New book by Philip Kenney

The Writer's Crucible Meditations on Emotion, Being and Creativity

Phil Kenney

Philip Kenney is a practicing psychotherapist in Portland, Oregon. He did his post-graduate work in British Object Relations at the Washington D.C. School of Psychiatry and has taught Self Psychology as part of his private practice. A long time meditator and poet, Mr. Kenney is the author of the novel, Radiance, and a collection of poetry, Where Roses Bloom. He strives to bring together the worlds of psychology, creativity and spirituality in his work and is the author of a new book on those subjects entitled, The Writer's Crucible: Meditations on Emotion, Being and Creativity.

Walking the Silly Walk

May 13, 2013

Shortly before moving to the West Coast in 1975, I discovered the Monty Python show on PBS. It was a Sunday night and I was alone in my apartment in Westport, Connecticut when I stumbled quite accidently upon the wacky crew of Brits. John Cheese, Terry Gilliam, Eric Idle, Graham Chapman, Terry Jones and Michael Palin walked across that stage and into my heart like another English group had ten years before.

Definitely a Silly Walker

Definitely a Silly Walker

Well, they didn’t exactly walk across the stage. They did silly walks here, there and everywhere! On sidewalks, in the library, through the grocery store, the silliest walks you ever saw. Sidesplitting walks. Part ostrich, part Dr. Seuss. I studied their moves and walked my way around New York like a happy noodle.

With apologies to my AA friends who walk the walk, I’d like to say we the people walk like a bunch of anxious stiffs. Have a seat on any park bench and watch the not so silly walks pass by. The exception may be found in the ski lodge where I spent last Sunday with my youngest son, Georgio. Ski Boots completely undo the hurried, purposeful walk. Bobbing and weaving, one part penguin, one part swagger, the skier’s walk is a bit too self-conscious to be truly silly but still fun to watch.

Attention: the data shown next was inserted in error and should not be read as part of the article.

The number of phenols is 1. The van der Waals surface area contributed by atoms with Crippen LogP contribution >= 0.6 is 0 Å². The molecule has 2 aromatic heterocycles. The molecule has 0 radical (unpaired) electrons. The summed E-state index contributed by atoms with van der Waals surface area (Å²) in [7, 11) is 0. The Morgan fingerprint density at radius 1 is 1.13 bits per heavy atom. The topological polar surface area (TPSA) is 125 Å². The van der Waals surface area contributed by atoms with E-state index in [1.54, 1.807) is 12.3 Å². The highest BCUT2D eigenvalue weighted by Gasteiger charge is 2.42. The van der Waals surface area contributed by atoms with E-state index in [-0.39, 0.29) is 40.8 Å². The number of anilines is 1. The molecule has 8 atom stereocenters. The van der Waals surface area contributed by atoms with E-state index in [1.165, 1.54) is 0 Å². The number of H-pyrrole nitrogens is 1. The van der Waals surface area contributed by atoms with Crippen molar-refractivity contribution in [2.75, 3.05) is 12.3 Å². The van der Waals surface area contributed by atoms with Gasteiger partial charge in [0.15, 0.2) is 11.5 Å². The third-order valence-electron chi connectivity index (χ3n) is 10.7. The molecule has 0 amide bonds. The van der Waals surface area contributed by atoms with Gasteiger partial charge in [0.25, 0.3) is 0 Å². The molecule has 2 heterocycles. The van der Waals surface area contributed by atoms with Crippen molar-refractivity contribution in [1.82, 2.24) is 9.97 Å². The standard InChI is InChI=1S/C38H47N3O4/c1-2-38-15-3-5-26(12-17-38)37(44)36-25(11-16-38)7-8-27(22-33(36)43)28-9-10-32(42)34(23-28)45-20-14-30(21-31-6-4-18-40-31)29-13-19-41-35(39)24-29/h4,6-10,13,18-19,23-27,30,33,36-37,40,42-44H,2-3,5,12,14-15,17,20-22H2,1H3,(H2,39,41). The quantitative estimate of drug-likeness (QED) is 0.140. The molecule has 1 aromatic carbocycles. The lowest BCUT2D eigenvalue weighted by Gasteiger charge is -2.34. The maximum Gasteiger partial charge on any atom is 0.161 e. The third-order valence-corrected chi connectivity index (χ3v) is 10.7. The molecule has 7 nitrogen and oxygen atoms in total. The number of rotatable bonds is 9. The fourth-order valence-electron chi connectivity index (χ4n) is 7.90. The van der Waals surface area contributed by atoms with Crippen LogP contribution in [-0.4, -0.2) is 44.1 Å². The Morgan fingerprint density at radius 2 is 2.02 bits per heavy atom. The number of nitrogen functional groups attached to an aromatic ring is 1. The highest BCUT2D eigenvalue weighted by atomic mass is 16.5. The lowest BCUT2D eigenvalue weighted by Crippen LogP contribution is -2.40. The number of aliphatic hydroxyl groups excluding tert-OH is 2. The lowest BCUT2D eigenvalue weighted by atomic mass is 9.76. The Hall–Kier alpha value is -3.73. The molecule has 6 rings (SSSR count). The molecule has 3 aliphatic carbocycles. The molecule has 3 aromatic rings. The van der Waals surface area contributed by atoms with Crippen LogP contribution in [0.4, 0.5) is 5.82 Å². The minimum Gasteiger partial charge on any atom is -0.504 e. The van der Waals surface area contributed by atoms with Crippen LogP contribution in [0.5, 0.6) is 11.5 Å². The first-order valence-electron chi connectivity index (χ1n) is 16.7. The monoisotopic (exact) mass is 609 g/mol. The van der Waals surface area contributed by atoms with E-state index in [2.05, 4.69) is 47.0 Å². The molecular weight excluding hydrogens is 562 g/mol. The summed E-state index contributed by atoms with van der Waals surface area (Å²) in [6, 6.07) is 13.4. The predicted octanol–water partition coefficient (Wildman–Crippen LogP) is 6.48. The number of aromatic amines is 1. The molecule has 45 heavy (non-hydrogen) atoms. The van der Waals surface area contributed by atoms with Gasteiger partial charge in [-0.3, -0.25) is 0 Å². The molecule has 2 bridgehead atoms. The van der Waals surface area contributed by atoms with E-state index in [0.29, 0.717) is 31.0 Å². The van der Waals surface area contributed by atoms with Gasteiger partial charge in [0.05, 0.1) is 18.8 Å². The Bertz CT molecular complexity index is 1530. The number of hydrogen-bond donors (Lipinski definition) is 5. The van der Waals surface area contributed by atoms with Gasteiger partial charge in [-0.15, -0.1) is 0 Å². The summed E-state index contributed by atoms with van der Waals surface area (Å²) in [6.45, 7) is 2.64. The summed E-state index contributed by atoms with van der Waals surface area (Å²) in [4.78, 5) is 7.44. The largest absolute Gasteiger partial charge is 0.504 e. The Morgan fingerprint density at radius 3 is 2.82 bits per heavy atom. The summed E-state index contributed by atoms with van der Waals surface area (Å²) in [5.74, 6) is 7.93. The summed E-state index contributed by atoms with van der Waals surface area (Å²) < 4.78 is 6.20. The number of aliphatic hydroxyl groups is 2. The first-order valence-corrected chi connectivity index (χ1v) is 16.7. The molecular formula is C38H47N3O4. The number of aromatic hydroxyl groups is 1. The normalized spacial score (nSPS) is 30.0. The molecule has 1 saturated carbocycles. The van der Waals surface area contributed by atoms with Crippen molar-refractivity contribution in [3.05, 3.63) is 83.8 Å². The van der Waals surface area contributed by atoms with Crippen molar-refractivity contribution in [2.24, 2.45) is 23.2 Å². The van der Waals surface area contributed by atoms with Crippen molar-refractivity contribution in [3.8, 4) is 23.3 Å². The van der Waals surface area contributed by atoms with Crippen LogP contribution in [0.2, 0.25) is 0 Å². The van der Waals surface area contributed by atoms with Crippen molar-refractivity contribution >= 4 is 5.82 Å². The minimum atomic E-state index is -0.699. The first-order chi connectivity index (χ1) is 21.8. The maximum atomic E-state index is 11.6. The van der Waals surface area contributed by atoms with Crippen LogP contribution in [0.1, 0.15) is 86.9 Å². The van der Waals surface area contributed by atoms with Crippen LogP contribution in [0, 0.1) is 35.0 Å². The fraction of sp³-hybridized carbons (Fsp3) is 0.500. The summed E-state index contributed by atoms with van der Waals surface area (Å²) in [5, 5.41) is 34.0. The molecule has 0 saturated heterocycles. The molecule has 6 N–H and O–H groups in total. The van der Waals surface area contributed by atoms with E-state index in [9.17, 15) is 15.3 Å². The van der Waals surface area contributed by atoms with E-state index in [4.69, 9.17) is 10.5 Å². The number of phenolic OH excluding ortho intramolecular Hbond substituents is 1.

We adults seem to know only the serious, determined walk. Dear me we can be humorless. A day with my 14 year old confirms this in spades. What a delight it is to listen in on the banter between he and his friends. This bunch is a poetic group. Must be all the rap music. They bound down the highway playing word games like one of those refrigerator poetry games, doing and undoing words, phrases and order. And every syllable is punctuated by laughter.

It seems to me our collective story keeps getting more and more serious. More and more hurried. As the walk becomes faster, and intensely goal directed, the story unfolding is correspondingly accelerated and rigid. Not only is this not much fun, but it moves like a fast train past countless expressions of beauty left behind, nothing more than a blur in the mirror.

Because the view is restricted to that which informs the goal, so much is missed and the story written by society and the individual is inherently without definition. How can there be a well-written story without the details? How can there be real characters without particular traits?

In psychotherapy I meet people whose story is pat. Their book is written and in print. They tell themselves things like, “I am unlovable, or, I am a failure.” It is surprising how steadfastly loyal we can be to those stories. We wear them like straightjackets.

To some extent, one can view psychological and behavioral problems as either attempts to confirm these visions of our-selves, or as frustrated, sometimes frantic efforts to wiggle free from the chains of narrative. We’re all trying to be Houdini slipping from the entrapment of our own internal pen.

The universe of Non-Dual Wisdom, a stripped down western adaptation of Indian philosophy, has taken this notion to another extreme. In these circles, story has become a dirty word. Any and all self-descriptions are dismissed as arbitrary constructs that obscure the true nature of the Self and reinforce the illusion of a separate entity.

A sacred psychology embraces story making as essential to the human being. We celebrate the story, and the narrator, but recognize the tendency of the mind to use history and certain behaviors against the self. In particular, memory is often shaped to serve as an indictment of the individual and a reinforcement of the notion of a bad, inadequate self.

When I work with people in psychotherapy I try to elaborate on the primary narrative story. I try to help make it a more complicated, nuanced version that will support a feeling of understanding, respect and compassion in the person I’m working with. Surprisingly, this endeavor meets with lots of resistance.